The two ideas of ‘nature’ and ‘pain’ parallel each other, particularly when considering the trauma of ecological disasters. Not only do these ideas encircle each other, but they interlock in the case study of the Deepwater Horizon Oil Spill. Ghosh notes that ‘the history of oil is a matter of embarrassment verging on the unspeakable, the pornographic’ (75) In 2015 an article was published in the Journal of Behavioural Health Services & Research which detailed how the Deepwater Horizon spill left Gulf Coast residents traumatized. It is defined in the paper as a ‘non intentional anthropogenic (human-generated) technological disaster involving a hazardous materials spill (petroleum and dispersant chemicals) that generated severe ecological impact’ (59), however the paper then goes on to detail the trauma side effects it had on residents and workers. In the paper they reference the Exxon Valdez spill, where ‘exposed clean-up workers had significantly higher rates of generalized anxiety disorder, PTSD, and major depression compared with non-exposed controls’ (60). In this way, ecological disaster begins to have tangible effects on bodies and minds, even if it is not directly destroying human life. In Speed Death, then, the impact of the radiation spill begins to root itself more firmly in reality, particularly when seen in conjunction with cases such as Deepwater Horizon. Environmental trauma is proven to have psychological effects on people, and so the bodily pain in Speed Death and Stranger Things can be read as a literal pain, as well as in a metaphorical way. The wounding that comes from a radiation spill is not only the long term effects on the planet, it is also the effect it has on the bodies that inhabit that planet. These two texts discuss this trauma through metaphor and genre, but they touch on an important analysis of environmental impact, which might change how we see our relationship with nature. Global heating is often an ethereal issue which does not suggest immediate threat; perhaps in understanding that the effect that nature has on our bodies is parallel to the effect we have on nature, we might come to understand the importance of tending to our wounds. Murray and Heumann map the horror genre as an ecocritical examination of a nature which fights back at its human inhabitants: ‘Godzilla springs to life from the radiation left by nuclear testing’ (xi) These critics are arguing that through the literal monsters of the horror genre (particularly in film), there is a repeated theme of human destruction of the environment. This monster imagery is apparent in Stranger Things, significantly in the final episodes of both series, in which the characters must fight off the mutated creatures that emerged from the alternate reality. Murray and Heumann write that films ‘provide a space in which to explore the complexities of a monstrous nature that humanity both creates and embodies.’ (xii) Therefore, the creation of a monstrous nature that fights back against humanity can be paralleled to the way that the Deepwater Horizon Spill was traumatic for both humans and the environment surrounding them. The oil spill was a human created disaster that affected the land just as it affected the human body, and therefore reading this with an ecocritical view shows that the line between human and nature may grow thinner, but perhaps in ways that are toxic (as in Speed Death). With this view, it is significant that the destruction goes two ways in Speed Death and Stranger Things; trauma is passed through bodies and land in a cycle of damage.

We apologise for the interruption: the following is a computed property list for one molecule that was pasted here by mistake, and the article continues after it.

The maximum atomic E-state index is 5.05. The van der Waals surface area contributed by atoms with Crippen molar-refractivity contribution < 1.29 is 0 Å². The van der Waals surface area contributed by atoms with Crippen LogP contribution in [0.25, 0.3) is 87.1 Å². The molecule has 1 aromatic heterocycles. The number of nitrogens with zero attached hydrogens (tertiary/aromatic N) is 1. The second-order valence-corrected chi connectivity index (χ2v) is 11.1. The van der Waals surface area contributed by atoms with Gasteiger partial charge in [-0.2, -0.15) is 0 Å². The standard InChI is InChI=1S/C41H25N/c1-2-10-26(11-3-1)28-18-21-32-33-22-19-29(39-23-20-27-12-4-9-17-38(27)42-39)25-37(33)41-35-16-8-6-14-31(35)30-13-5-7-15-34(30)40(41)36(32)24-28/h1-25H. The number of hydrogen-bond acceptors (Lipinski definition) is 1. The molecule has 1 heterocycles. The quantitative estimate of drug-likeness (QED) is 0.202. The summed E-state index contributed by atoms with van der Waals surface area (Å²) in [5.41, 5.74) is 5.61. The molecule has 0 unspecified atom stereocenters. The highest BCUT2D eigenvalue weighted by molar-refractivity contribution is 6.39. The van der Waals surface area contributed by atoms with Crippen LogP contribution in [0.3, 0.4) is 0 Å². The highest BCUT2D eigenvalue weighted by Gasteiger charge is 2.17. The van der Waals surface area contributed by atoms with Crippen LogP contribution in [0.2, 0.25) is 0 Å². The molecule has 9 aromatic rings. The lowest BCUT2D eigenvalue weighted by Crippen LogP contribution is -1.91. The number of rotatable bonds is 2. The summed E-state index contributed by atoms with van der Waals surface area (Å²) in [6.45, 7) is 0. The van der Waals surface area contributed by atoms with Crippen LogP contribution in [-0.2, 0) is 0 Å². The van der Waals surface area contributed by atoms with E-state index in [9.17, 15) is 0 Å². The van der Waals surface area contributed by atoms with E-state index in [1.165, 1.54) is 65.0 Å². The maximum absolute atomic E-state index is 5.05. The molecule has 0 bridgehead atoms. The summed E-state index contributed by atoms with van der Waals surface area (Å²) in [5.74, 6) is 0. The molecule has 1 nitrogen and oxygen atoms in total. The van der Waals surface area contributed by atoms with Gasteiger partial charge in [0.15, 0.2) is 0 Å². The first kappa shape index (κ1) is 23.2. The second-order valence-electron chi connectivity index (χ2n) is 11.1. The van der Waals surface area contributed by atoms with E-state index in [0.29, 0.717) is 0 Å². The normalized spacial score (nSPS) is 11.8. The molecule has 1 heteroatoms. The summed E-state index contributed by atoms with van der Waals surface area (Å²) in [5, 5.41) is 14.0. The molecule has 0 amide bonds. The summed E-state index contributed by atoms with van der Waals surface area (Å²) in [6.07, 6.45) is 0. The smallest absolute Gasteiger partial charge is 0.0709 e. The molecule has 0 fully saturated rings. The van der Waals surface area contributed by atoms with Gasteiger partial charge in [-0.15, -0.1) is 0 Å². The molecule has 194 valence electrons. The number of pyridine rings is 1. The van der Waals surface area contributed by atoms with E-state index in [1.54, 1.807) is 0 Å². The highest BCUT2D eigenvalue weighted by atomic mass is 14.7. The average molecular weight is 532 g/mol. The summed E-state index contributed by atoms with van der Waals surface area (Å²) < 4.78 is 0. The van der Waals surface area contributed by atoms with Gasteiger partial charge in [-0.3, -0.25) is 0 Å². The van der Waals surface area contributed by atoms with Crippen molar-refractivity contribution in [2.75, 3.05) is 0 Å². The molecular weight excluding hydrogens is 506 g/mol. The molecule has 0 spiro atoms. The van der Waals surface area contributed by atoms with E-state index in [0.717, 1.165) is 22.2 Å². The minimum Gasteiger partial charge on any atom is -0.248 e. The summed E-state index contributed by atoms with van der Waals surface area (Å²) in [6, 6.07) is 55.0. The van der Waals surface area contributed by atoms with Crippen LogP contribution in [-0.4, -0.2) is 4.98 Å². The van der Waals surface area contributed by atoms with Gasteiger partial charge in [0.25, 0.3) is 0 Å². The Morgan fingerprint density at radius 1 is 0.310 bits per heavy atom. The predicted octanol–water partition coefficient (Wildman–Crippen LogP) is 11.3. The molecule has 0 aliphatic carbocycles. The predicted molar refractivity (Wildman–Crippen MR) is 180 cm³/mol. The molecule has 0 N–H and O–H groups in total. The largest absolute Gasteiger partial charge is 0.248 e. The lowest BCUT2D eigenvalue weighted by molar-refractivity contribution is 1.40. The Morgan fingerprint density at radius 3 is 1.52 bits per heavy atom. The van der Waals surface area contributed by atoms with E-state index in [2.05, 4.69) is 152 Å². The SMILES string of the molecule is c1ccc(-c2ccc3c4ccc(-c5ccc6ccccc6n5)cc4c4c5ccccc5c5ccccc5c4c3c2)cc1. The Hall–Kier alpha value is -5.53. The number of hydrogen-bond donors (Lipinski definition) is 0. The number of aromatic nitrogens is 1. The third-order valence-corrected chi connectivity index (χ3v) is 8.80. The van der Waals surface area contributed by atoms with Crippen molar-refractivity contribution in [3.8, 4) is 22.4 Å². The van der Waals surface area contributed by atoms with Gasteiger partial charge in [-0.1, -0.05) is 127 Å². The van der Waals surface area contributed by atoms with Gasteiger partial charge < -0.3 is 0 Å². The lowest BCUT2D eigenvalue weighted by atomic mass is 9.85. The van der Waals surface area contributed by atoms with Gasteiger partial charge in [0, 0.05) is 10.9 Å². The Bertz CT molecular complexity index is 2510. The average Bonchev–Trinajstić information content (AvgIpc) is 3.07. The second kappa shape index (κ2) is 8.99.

‘Drone bomb me

Blow me from the mountains, and into the sea’

Drone Bomb Me, ANOHNI

Expanding the discussion of these two texts reaches to a discussion of a collapsing world expressed through collapsing bodies. Both the hospital and nuclear power station in Speed Death are places that allude to broken bodies, particularly if we see the power station as connected to atomic bombs. In Stranger Things, the Upside Down is a destroyed world that houses destructive monsters and Hawkins Laboratory is a site of collapsing bodies (the experiments conducted on Eleven). Throughout both pieces, but more significantly in Speed Death, there is a continued theme of emergency and collapse. A collapsing environment becomes emblematic of a collapsing body; ‘I’m guessing my heart will explode for a start. So the fire alarm might go off. The whole city could very well be plunged into a state of emergency’ (16) In the Guardian review of the first production of Speed Death, it is stated that the play ‘captures the edgy anxiety of a world in meltdown and of people surviving against the odds with their tarnished halos intact.’ (Gardner) The worlds of these texts are fragile; Hawkins balances on a knife edge between our world and a dangerous alternative reality. Inevitably, this draws parallels to the climate change disaster that faces the earth. The world is on a collision course to disaster, and the anxiety about this is felt across most of the world. (Wayne Smith et al).  The impending collapse of the planet and all its ecosystems is felt in both of these texts. One way this is shown is through a collapsing language. In both pieces there is a motif of language as a barrier but also as a tool. In Stranger Things, Eleven is never taught to speak, and so it is only in the second season that she begins to use language to describe herself and her abnormality. Furthermore, those around her continually do not have the words to describe her or her powers. In this way, language begins to be insufficient. Similarly, in Speed Death the language begins to break down half way through the play. All the actors start talking at the same time, speaking directly to the audience. While this happens, Ash is talking about Laura, and she falls to the floor and begins to convulse:

Unable to speak because she doesn’t trust the language she stands up in…She realizes she’s stopped breathing. She can’t remember how it goes. And a kind of alarm begins to suffuse her body…Why does this hurt? she thinks, as her heart starts to go tick tick tick…   Boom. / All the streetlights outside and the lights inside begin to flash (61-62)